One of my favorite books on preaching is Walter Brueggemann’s Finally Comes the Poet: Daring Speech for Proclamation. Just the title kills me: poetry as a daring use of words. Perhaps he could write a sequel called Finally Comes the Translator, since both are working to find the mot juste, the right word to say it best.

Spending most of my day in a bilingual kitchen where most of us know only a few words of the others’ language, I have a growing appreciation for what it would feel like to hear Abel or Tony speak and then actually to be able to know the right English words to choose to articulate what they said in Spanish. In real life, I’m the culinary equivalent of a hunt-and-peck typist, hitting a word here or there, but having no sense of how I might actually put a sentence together, much less a coherent thought.

In that same kitchen, to make the shift from the prosaic actions of prep work to the poetry of putting a plate together to send out to a diner (at least I hope that’s what’s happening) makes the metaphor even more alive for me. Should we choose to live imaginatively, we are both translators and poets of this life of ours, seeking how we might say what needs to be said in the best way possible. To borrow words from King Lear:
the weight of these sad times we must obey
speak what we feel and not what we ought to say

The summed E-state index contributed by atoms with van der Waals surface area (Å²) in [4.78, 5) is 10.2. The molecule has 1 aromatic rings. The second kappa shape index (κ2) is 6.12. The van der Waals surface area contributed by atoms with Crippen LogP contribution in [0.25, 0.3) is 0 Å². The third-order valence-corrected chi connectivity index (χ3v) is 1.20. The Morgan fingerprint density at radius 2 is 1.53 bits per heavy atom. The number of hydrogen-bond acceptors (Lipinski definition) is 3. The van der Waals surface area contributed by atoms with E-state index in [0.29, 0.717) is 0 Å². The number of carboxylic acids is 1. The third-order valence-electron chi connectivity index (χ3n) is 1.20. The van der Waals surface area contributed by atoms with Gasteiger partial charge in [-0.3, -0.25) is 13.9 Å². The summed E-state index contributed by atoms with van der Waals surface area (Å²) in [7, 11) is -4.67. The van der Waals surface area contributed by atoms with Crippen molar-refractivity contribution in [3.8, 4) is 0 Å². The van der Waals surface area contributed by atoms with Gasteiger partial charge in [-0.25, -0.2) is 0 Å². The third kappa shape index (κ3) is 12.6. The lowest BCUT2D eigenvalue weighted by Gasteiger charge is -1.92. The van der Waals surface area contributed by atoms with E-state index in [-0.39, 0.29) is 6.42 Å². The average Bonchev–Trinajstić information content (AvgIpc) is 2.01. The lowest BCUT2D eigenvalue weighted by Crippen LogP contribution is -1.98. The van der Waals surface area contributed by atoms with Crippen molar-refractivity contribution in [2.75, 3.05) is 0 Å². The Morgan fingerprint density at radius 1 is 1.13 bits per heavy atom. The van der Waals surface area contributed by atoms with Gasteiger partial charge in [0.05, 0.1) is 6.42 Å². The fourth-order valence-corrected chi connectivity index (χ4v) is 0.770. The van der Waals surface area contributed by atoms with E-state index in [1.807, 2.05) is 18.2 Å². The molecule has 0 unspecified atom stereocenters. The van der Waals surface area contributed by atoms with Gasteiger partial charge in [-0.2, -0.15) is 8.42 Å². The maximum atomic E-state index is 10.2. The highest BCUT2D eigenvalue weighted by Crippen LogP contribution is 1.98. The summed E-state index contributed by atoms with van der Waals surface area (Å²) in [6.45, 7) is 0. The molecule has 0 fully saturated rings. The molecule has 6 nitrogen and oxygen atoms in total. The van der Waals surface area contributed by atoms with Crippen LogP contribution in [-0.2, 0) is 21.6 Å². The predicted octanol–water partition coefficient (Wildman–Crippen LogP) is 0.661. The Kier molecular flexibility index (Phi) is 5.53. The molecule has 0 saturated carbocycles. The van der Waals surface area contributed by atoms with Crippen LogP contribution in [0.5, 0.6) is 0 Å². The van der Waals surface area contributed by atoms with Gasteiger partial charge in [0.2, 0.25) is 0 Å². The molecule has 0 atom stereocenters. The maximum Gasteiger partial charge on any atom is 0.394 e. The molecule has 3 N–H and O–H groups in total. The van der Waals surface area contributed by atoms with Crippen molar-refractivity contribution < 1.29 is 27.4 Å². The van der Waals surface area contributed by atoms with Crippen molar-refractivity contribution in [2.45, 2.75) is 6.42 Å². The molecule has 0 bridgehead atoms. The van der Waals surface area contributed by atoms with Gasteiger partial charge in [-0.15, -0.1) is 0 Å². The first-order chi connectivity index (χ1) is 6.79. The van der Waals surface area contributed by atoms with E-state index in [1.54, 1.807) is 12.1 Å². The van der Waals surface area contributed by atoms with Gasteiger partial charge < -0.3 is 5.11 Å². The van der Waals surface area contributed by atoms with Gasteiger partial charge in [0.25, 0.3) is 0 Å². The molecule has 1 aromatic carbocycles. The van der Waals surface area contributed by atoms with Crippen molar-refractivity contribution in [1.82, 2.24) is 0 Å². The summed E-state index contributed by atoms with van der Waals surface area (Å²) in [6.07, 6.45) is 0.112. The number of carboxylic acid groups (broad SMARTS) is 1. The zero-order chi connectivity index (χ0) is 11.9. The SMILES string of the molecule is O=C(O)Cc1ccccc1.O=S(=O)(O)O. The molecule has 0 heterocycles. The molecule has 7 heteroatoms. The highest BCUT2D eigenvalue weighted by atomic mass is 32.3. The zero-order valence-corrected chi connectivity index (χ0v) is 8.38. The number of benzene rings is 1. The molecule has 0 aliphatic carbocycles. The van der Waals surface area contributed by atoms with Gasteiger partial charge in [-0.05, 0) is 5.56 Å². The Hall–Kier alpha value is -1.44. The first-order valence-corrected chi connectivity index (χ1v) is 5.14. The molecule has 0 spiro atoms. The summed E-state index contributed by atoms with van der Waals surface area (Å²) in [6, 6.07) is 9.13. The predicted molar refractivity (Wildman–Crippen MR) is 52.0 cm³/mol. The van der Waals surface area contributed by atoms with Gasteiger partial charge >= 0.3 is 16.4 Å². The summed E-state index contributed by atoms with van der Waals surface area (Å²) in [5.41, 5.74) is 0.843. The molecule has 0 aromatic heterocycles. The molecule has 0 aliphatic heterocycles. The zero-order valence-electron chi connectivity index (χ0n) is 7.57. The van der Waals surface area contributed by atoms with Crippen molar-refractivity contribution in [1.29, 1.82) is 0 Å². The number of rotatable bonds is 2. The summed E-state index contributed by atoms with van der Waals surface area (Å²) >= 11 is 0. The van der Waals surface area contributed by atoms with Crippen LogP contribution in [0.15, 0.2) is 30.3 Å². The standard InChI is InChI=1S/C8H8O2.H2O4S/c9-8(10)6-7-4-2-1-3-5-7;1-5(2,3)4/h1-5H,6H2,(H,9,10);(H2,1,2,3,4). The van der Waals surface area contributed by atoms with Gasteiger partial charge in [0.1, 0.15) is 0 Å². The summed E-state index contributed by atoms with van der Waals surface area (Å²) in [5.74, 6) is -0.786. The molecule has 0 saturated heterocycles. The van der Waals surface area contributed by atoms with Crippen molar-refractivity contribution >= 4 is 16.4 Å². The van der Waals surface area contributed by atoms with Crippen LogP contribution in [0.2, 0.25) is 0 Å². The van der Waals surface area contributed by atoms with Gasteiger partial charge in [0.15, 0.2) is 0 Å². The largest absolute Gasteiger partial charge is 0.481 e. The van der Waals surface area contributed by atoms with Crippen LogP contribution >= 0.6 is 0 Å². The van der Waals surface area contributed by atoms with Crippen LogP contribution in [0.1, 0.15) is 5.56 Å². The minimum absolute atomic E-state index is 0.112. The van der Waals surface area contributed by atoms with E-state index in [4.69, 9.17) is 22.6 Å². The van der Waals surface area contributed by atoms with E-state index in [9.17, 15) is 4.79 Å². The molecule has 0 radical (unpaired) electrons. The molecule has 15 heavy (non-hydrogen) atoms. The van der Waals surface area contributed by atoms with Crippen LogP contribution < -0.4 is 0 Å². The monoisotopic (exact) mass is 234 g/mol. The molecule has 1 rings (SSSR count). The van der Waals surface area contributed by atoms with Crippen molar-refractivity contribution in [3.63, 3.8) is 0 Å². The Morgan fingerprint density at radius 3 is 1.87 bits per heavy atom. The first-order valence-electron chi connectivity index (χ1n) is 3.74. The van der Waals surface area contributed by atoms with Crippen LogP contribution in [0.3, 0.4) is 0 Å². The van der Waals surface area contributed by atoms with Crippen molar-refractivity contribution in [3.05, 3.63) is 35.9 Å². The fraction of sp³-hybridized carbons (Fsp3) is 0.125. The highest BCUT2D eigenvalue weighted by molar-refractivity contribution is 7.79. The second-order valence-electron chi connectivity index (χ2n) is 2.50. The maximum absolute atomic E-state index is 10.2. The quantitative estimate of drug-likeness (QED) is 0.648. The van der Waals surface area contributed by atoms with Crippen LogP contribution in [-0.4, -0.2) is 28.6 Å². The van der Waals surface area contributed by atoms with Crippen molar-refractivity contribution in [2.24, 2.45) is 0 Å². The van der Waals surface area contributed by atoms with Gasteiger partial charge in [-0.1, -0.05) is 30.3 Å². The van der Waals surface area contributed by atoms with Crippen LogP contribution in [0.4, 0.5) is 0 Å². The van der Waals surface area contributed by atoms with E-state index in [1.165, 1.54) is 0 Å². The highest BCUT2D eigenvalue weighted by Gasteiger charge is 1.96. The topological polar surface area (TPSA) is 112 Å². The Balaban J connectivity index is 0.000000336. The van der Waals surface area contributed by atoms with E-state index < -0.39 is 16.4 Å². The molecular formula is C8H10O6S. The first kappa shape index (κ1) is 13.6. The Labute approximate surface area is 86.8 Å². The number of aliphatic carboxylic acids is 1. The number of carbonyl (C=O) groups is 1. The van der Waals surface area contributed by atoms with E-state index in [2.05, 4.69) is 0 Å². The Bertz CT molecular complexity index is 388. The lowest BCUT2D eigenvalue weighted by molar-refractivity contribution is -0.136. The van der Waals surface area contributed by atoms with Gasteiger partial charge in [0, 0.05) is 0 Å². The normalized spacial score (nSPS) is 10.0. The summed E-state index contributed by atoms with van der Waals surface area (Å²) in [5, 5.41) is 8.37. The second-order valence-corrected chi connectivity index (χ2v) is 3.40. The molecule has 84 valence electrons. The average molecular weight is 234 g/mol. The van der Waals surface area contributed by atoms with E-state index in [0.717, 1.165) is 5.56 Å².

Those words still translate.


Sunday, March 22, 2009

lenten journal: snakes on a plain

We had been with Julia and Larry for a couple of hours Friday evening before the conversation turned to snakes, mostly because both Ginger and Larry were going to preach about them following the lectionary passage from John 3 where Jesus said, “As Moses lifted up the serpent in the wilderness . . .”

“Everybody has a snake story,” Larry said. And then we all began telling ours.

My seminary pastorate was near the little town of Oglesby, Texas, which was “famous” Rattlesnake Roundup every February. (They held the event when it was cold so the snakes weren’t moving too much.) Those who wanted to hunt the snake combed the land around the town, bringing in every rattler they could find, their goal being to lessen the snake population in their area. The rest of us just showed up for the festival where we saw rattlesnakes, touched rattlesnakes, and even ate rattlesnakes. One demonstration that sticks in my mind was watching a guy named Snuffy or Spunky lay down on an open sleeping bag. Once he was still, they began placing live rattlesnakes around him – twenty snakes or so – and then they closed the sleeping bag and zipped it up. Over the next twenty minutes or so, Spanky moved slowly – inched – to work his way out of the bag without any of the snakes biting him. When he was far enough out of the bag that we could see his chest, we could also see one of the snakes had coiled up on his chest and gone to sleep. Once his feet cleared the bag, Slappy moved his hands on either side of the sleeping snake and threw it across the pen he was in and ran off.

When the Israelites were besieged by snakes, Moses didn’t organize a snake hunt. Instead he fashioned a snake out of bronze and put it up on a pole. The people were told to look up at the snake if they were bitten and they would be saved. As Larry pointed out in our discussion, Moses didn’t chase the snakes away but gave the people a way to learn to live with the snakes instead.